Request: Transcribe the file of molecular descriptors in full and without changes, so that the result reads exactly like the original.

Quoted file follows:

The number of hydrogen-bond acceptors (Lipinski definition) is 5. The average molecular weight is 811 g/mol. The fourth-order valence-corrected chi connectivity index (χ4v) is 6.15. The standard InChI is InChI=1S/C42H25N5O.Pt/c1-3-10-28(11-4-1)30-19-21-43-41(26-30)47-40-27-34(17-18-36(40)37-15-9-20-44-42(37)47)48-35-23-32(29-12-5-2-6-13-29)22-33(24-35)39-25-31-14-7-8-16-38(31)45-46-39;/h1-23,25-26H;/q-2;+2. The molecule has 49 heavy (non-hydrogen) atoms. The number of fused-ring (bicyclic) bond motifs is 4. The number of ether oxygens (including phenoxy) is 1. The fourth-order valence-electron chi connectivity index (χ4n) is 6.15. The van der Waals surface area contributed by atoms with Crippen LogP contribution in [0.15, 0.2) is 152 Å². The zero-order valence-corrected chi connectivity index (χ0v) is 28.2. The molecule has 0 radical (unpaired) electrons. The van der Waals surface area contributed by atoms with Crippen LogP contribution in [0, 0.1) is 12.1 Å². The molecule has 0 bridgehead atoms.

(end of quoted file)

The number of hydrogen-bond acceptors (Lipinski definition) is 5. The average molecular weight is 811 g/mol. The fourth-order valence-corrected chi connectivity index (χ4v) is 6.15. The standard InChI is InChI=1S/C42H25N5O.Pt/c1-3-10-28(11-4-1)30-19-21-43-41(26-30)47-40-27-34(17-18-36(40)37-15-9-20-44-42(37)47)48-35-23-32(29-12-5-2-6-13-29)22-33(24-35)39-25-31-14-7-8-16-38(31)45-46-39;/h1-23,25-26H;/q-2;+2. The molecule has 49 heavy (non-hydrogen) atoms. The number of fused-ring (bicyclic) bond motifs is 4. The number of ether oxygens (including phenoxy) is 1. The fourth-order valence-electron chi connectivity index (χ4n) is 6.15. The van der Waals surface area contributed by atoms with Crippen LogP contribution in [0.15, 0.2) is 152 Å². The zero-order valence-corrected chi connectivity index (χ0v) is 28.2. The molecule has 0 radical (unpaired) electrons. The van der Waals surface area contributed by atoms with Crippen LogP contribution in [0, 0.1) is 12.1 Å². The molecule has 0 bridgehead atoms.